Do Democratic States Produce Peace Between Themselves Without Producing Peace with the Undemocratic States?

Posted: October 14, 2016 by PaanLuel Wël in Books, Education, Reports

By Simon Deng Kuol Deng, New York, USA


Demo-cracy or Demo-crazy?


October 14, 2016 (SSB) — The Democratic peace becomes the most popular theory in the international politics for its proposition that democratic states do not fight interstate wars among themselves as opposes by realist and neorealist theoretical traditions, which define international as an anarchy, where the state can act according to the reason of self-help.  The democratic peace theory recognizes only liberal democratic states as the states that do not fight each other; however, the theory does not recognize illiberal democratic states as democratic states, even though, they frequently held the fair and free competitive elections. The democratic peace theory recognizes states as liberal democratic states when they have applied the principles of democracy such as citizen participation in decision-making,  system of representation, rule of law, electoral system of majority rule and minority right, equality among the citizens, liberty or freedom granted to or retained by citizens, separation of state and religious, institutional system that ensures  checks and balances, free press, etc. into the systems of their institutions. This paper aims at analyzing democratic peace theory’s proposition, which claims that democratic states do not fight the interstate war among themselves, doubts around the proposition of democratic peace theory, and valuation of democratic peace theory and its prospects for peaceful and cooperative relations in the international system.

Key Words: The Proposition of Democratic Peace Theory, Doubts Around the Proposition of Democratic Peace Theory, Valuation of Democratic Peace Theory and It Prospects for Peaceful and Cooperative relations in the international system.


The Democratic peace becomes the most popular theory in the international politics for its proposition that democratic states do not wage interstate wars among themselves as opposes by realist and neorealist theoretical traditions, which define international in the field of international politics as anarchy, where state can act according to the reason of self-help. Since the inception of democratic peace theory, its proponents have accepted it and swiftly linked it with the 18th century philosopher, Immanuel Kant who had argued that countries with representative government would behave more peacefully than countries with authoritarian government (Braden, 2005). Kant believed that, the constitutional republics would be pacifist that prevent adventurous rulers from committing their nations to a war (Hermann & Kegley, 1995), because if the consent of the citizens is required in order to decide that war should be declared, nothing is more natural than that they would be very cautious in commencing such a poor game (Braden, 2005). Under a non-republican constitution, whose subjects are not citizens, the easiest thing in the world is to declare war because ruler is not a fellow citizen, but the nation’s owner, and war doesn’t affect his table and his pleasure (Malici & Smith, 2013). Republic is a Latin term (res-publica) and translates literally into “the affairs of the public (P.14). The Immanuel Kant’s 1795 essay, Perpetual Peace is the most often cited classical source of the idea that democracy is an important force for peace. Kant had forecasted an expansion in republican governance that would mark the advent of an age or stage of development of democratic revolution (Hermann & Kegley, 1995).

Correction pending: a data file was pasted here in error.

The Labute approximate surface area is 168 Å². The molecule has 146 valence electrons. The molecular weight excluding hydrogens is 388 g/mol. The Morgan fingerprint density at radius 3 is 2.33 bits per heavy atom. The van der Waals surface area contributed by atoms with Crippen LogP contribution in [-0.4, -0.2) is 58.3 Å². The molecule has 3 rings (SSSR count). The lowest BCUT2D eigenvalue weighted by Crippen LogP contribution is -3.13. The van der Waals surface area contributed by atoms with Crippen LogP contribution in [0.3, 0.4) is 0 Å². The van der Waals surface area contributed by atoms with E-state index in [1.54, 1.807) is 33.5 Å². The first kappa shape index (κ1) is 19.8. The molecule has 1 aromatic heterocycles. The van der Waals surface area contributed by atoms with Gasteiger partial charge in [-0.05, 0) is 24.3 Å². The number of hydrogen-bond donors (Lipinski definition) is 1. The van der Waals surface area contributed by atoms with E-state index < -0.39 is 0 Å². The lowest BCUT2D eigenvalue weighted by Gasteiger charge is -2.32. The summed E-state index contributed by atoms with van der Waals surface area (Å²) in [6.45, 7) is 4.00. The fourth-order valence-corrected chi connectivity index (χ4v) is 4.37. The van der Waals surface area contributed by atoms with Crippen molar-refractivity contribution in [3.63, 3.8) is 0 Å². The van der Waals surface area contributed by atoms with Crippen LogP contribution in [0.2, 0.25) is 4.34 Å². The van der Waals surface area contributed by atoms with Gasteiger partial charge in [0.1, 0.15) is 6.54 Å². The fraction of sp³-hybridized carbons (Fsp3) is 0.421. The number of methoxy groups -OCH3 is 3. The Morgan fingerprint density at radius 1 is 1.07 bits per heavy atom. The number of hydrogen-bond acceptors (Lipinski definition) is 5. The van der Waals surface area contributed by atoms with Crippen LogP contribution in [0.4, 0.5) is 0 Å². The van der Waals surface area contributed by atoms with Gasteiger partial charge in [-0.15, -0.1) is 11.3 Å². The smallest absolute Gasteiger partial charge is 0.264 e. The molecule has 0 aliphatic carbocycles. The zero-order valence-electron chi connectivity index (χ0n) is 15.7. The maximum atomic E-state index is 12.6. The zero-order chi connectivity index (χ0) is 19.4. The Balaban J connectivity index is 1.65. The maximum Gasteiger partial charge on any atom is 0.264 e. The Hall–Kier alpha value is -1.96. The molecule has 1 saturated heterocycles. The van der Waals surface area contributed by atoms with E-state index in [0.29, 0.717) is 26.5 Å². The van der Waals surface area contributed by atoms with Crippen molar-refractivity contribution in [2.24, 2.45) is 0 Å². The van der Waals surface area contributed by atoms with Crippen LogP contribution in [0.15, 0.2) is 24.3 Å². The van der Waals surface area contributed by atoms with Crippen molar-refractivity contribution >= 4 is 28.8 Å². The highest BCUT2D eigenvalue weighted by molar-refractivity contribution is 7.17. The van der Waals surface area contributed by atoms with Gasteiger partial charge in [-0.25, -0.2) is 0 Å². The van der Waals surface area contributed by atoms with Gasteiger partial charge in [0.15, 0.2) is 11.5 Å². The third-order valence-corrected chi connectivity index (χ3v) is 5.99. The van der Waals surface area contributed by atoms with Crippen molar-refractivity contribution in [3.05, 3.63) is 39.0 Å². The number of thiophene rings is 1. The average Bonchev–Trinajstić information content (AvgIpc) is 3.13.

Hence, the recent wave of democratization has fueled speculation that the zone of peace that Kant envisioned as resulting from such an emerged development and as a result, war will diminish (Hermann & Kegley, 1995). According to Kant, Perpetual peace would occur only when states had civil constitutions establishing republics, which their constitutions including checks and balances that maybe more pacific toward all nations, not just toward like governments (Ray 1998; & Spiro,1994). Kant believed that countries under the civil governments would bind themselves to international law in a kind of “specific union” in which war with each other would be deemed illegitimate (Braden, 2005). American President, Woodrow Wilson picked up on this theme by summarizing the war aims of the allies in Fourteen Points that were intended to make first World War the “war to end war” and the world safe for democracy (Braden, 2005). President Woodrow Wilson’s points embraced the principles of self-determination, democracy, free trade, collective security, and a faith in progressive history leading to a better world (Braden, 2005). Since Immanuel Kant’s 1795 essay, Perpetual Peace, American presidents started from Woodrow Wilson to Bush often maintained that the triumph of democracy throughout the world will eliminate the prospects of war (Braden, 2005). Thus, American presidents are characteristically appealed to Americans that the best hope for peace in our world is the expansion of freedom in all the world (Braden, 2005). American presidents viewed that the world would be a better and more peaceful place if it consisted of constitutional democracies (Braden, 2005). The term democracy which has Greek roots (demos kratein) and translates literally into “the rule of the people (P.14).